He stood, leaning over the battlements, waiting for the appearance of Therese, his eyes fixed upon the flowing water-emblem of life, as it appeared to him in that moment of despondency; when deserted by that, which some have termed our better angel, (a term not without great significancy,) his mind became a prey to that gloomy dissatisfaction which visits, alas! at times, the best.

The veil shall not be lifted to display the weakness of this good and pious man; nor shall his sufferings be made a picture, to amuse the curious eye. The sentiment which had till then lain silent and unnoticed in his bosom, had been awakened as it were to life by the sudden and unexpected return, made upon himself, when the idea of that fair being, whom as a star shining in some distant sphere he had loved and worshipped without a thought unworthy-was to be bestowed—to be given away to another, and by his handmand the strange, and, to him, unaccountable, disorder of his feelings, shook him to the very centre of the soul.

Ignorant of the bitter force of the passions, he was unable to analyze or to understand the mingled emotions of jealousy, envy, discontent, and despair, which arose in his bosom with an intensity of anguish, happily little to be understood by those who, in the thousand channels of domestic tenderness, of pleasant friendships, and of cheerful hopes, sluice off, as it were, these dark torrents, and abate, if they cannot altogether allay, their bitterness.

Dread was the contest, yet he faltered not in his purpose: with the same heroic determination with which he would have consented to have been bound at the stake, rather than to forfeit a principle, he resolved to pursue the path before him unflinchingly.

Thorny it was, and without consolation, for earthly passion had invaded the sanctuary, and the divinity within had fled ; that generous glow, which warms-that ineffable joy of a

good conscience—the first and sweetest of those blessings with which the benevolent Creator hath endowed that gem of this his lower world, the human heart--had vanished before the, to him, unintelligible confusion of feelings which harassed and disordered him. Yet, even here, years passed in the practice of virtue were not without their reward; the light, though darkened, could not be effaced; still dimly shone the beacon through the storm.

Habit, which infineuces even the dreamer and the insane, lost not its power in these moments of disorder: tottering and uncertain his steps, he still was guided in the narrow path-his feelings all amiss and astray, he did right.

66 Why do you bring me out all this way?"

Therese was now seen walking down the lane, that led to the bridge where the priest was standing. She seerned in no very pleasant humour.

Therese, as it has been said, nourished a most particular dislike and distrust of priests of her country's persuasion; not, it is to be feared, 'altogether without reason; and she deprecated their interference in domestic affairs, as the greatest of all possible evils. Bernard was more tolerable to her than any of the rest of his community, but she distrusted even him; and the influence which he had, during the late events, appeared to exercise over Virginie's mind, had not served to abate this feeling.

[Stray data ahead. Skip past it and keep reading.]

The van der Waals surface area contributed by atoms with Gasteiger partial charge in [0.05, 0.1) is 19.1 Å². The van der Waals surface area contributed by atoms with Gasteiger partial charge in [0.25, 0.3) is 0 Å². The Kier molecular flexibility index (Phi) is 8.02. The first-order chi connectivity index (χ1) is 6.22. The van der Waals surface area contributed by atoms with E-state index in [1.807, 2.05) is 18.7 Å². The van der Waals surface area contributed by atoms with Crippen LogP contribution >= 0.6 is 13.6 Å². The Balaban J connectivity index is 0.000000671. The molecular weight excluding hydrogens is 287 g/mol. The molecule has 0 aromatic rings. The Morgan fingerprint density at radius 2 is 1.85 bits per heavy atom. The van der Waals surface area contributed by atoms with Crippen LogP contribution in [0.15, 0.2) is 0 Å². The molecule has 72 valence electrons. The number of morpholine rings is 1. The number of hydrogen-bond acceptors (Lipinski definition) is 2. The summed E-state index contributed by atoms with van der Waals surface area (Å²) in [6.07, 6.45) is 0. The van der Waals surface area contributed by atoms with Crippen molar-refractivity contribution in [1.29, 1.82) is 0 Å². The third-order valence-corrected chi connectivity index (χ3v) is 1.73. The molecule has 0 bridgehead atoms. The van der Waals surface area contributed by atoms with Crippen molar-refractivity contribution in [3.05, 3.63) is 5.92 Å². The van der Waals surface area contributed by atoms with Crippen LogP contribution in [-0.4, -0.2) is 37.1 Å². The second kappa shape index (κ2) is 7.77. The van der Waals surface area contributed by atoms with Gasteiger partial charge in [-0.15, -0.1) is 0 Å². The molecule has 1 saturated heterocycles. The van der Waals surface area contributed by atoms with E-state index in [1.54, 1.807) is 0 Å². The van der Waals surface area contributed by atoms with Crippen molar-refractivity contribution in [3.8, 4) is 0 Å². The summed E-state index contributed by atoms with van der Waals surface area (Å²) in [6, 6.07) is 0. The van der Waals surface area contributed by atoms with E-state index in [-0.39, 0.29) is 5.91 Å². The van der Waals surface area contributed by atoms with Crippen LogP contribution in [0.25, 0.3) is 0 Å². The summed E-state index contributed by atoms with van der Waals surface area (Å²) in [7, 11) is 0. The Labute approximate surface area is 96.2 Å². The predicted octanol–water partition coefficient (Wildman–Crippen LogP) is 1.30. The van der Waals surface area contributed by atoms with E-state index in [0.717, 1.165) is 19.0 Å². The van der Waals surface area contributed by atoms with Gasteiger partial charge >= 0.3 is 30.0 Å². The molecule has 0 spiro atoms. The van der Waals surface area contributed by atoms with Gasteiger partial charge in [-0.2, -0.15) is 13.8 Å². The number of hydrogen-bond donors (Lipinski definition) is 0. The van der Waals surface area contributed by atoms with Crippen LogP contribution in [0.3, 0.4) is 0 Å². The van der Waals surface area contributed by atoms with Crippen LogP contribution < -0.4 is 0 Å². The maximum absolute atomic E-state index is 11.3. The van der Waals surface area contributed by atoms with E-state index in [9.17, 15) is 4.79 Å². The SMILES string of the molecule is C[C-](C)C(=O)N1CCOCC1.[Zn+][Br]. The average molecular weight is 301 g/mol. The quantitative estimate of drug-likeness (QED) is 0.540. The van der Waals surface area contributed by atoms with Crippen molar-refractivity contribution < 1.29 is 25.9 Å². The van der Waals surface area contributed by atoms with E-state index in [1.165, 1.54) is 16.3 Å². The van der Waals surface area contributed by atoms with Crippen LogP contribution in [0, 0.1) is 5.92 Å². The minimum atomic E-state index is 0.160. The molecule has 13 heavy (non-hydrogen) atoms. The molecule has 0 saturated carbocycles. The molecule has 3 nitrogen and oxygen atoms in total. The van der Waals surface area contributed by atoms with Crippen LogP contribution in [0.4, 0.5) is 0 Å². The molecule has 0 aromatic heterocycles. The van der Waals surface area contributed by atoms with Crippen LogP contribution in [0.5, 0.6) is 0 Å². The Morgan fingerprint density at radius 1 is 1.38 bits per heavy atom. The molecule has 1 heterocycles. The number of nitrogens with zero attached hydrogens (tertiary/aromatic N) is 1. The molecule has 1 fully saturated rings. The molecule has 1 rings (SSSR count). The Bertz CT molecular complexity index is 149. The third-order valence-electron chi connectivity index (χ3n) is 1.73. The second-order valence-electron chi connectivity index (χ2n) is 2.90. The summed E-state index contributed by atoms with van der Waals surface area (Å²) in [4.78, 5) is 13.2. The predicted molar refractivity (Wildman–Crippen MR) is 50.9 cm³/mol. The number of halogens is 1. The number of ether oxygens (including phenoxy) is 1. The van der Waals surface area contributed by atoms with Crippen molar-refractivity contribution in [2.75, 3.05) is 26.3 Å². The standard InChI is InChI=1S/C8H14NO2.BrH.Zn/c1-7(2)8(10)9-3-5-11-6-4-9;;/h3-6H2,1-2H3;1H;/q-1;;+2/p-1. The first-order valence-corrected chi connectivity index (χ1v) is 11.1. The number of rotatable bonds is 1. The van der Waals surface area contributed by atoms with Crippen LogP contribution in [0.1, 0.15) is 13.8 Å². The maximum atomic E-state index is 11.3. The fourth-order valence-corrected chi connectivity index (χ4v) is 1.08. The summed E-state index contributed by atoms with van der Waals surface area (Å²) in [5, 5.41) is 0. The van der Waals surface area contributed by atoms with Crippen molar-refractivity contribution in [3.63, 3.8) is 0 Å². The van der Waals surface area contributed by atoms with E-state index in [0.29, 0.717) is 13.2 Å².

There was, perhaps, a little feeling of jealousy mingled with this, for Therese was not perfect, which did not tend to sweeten her temper.

“Why do you bring me out all this way?" she began, with more acid in her tones than was usual, even when she was displeased. “You know well enough, that I can, by possibility, expect nothing from you!"

“ And why not ?" in a melancholy and subdued voice.

6. Oh, you priests !-it is your trade of course. These virgin sacrifices are most pious doings in your eyes. Of course, if she goes to a convent, all will be as it should be."

“I will never be the means of placing her in a convent." “ You won't-then what will you do?"

"I will marry her,” speaking with that slow distinctness which attends the attempt to overcome imperfect articula. tion, “to M. de Vermont, to-morrow evening !”

Therese started back, and clasped her hands, with an eager expression of surprise and joy, “ You cannot mean it !"

1 I do,” said he, in a grave tone, and a melancholy smile beamed with a chill, watery radiance over his fallen countenance,“ much as you may discredit it; and if Mademoiselle de Montalembert would walk down to Madeleine's cottage to-morrow evening, at eight o'clock, I will unite her, as far as the ceremonies of religion can unite her, with one worthy, I trust, of the unspeakable confidence bestowed upon him."

He turned on his heel, and walked slowly away.

Therese watched his dark flowing garments, as he hastily passed through the thickets that covered the banks of the stream; he sweeped through and between them, pushing them this way and that with an impatience of gestura, in sad contrast with his usual gentle calmness of demeanour. He made way so rapidly, however, that he was soon out of sight, and Therese returned in an ecstasy of delight to the chateau.

Bernard plunged into the depths of the shrubs, breaking through the brambles and twisted plants that obstructed his way.

Arrived where no eye could pierce; alas! he did not sit, as had been his custom, to gather composure of spirit by quiet reflection, and imbibe fresh courage for the path before him; stretched on the cold earth-his arms crossed above his head-his locks, usually parted with the simplicity of a young St. John, now wildly scattered. Long he lay engaged in that fiercest of contests, the divine and Godlike will against the mysterious demons from within.

The struggle was bitter-enough, it was effectual-the sacrifice was completed.

Vows more holy—more worthy of him to whom they were offered, were never made.

He rose from the earth, strengthened and encouraged.

But, though the immortal within had triumphed, the frail temple of its dwelling came out miserably shattered in the contest, the rebel blood yet knocked and fluttered at the heart, and a weight, as if of iron, pressed on the burning brow.